We all have daily rituals. Often they are so routine we no longer think about them. We just do them. Brushing our teeth. Making our first cup of tea in the morning. Tying our shoes. The route we take to work or when walking the dog can be rituals.
Then there are rituals associated with life’s major events. Graduation ceremonies. Weddings. Funerals. Getting the keys to your first home.
In between are the many rituals that enrich our lives. Sending holiday cards. Buying a new car. Buying a prom dress. Our annual closet spring cleaning.
Business need rituals too. Often these just happen. A natural way you greet your customers becomes a ritual through its consistent repetition.
What rituals do you have?
What rituals do you already have in place? Walk through the entire new customer process and see where you have already created rituals. Then do it again with an eye to opportunities for rituals. Walk through the process for repeat customers. And again for unhappy customers. Be especially attuned to the little opportunities for ritual.
Every touch point with a customer is an opportunity. Even opening your newsletter or adding a product to your shopping cart can be rituals. Most of us spend hours on the creation of our newsletters, spell-checking and editing. But do you include yourself on the distribution list and read the newsletter as if you were a customer? Do you intentionally look for places to institute rituals.
Events are rituals
Your yearly employee barbecue? Your customer appreciation event? Your employee of the year announcement? Birthday cards to your customers? A special gift to customers who have been with you for 20 years? Lapel pins awarded to people who have taken 10 tours with your company? To be a ritual these need to be done routinely. They must be dependable or they are not rituals. But they are wonderful for creating that sense of belonging.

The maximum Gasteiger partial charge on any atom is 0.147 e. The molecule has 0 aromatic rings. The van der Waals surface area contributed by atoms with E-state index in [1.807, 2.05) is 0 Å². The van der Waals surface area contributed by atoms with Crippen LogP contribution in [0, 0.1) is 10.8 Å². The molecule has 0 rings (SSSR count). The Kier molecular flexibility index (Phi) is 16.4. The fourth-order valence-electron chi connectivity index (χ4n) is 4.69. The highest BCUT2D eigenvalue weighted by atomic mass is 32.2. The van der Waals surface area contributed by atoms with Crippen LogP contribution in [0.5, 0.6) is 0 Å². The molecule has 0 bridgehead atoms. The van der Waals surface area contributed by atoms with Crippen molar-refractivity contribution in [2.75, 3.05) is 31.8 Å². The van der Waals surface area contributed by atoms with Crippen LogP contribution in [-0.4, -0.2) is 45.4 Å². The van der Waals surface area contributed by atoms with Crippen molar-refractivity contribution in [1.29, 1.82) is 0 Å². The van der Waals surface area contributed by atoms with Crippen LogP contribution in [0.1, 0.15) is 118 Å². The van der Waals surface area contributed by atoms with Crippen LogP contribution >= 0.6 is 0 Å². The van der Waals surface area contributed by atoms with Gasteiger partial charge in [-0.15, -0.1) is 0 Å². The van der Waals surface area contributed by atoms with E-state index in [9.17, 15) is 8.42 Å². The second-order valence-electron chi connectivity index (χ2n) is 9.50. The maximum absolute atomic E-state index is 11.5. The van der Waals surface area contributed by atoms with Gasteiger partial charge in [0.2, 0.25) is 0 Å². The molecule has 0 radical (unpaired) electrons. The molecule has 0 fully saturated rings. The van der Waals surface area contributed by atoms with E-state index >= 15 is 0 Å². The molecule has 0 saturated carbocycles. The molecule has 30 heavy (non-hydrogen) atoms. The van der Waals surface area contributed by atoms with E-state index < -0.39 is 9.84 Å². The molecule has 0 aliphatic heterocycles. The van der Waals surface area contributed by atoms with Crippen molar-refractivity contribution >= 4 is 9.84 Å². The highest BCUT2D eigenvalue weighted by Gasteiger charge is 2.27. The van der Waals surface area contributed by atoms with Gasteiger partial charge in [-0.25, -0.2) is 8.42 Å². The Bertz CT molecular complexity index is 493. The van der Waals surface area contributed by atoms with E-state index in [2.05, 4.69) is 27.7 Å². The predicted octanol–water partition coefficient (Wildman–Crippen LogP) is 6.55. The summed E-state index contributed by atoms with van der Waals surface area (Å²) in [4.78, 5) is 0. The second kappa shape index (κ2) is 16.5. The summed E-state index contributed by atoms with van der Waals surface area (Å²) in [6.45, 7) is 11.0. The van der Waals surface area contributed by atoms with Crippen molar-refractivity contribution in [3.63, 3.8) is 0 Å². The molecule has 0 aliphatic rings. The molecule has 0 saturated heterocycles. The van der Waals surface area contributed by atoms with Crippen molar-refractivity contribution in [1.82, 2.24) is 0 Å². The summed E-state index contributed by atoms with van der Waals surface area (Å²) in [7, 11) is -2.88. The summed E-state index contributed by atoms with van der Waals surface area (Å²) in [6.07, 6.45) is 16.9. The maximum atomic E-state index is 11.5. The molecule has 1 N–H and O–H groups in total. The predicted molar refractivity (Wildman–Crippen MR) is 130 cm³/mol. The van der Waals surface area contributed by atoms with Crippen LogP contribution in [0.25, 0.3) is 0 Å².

Think of several outrageous ideas for rituals. Let your mind wander to the quirky, the unusual, the goofy, the exotic. It must be authentic. It must be appropriate for your Meaningful Few. But most of us play it safe when it comes to new ideas. What can you come up with that is outside the safe zone?
A local restaurant uses drink glasses as a container for the bill rather than the usual padded faux leather check presenter. Then the owner decided to make it a bit different by adding stickers with unusual (to the non-restaurant worker) restaurant sayings to the glasses. Each glass had a different saying. It was his way of getting the customer into the chef experience. It became a ritual to read the expression and guess what it meant.
Rituals happen when you are not present with the customer in other ways as well. What happens when they are home with your product? Can unwrapping it be a ritual? Can using it be a ritual? Can connecting with others about it on social media be a ritual? Can recycling the excess packaging be a ritual? Do you include free samples?
These invisible (to you) rituals are very powerful and create the nurture factor you need.
Make a list of all the rituals you have in place today. Don’t worry if you have none. You can start now with a clean slate! If you have some, reflect on if they are truly the best rituals for your Meaningful Few or can they be improved. Possibly even abandoned. The next step is to think through all the touch points with your clients and brainstorm ideas for rituals. Start with small impactful rituals. Be open to new ones. Let them evolve.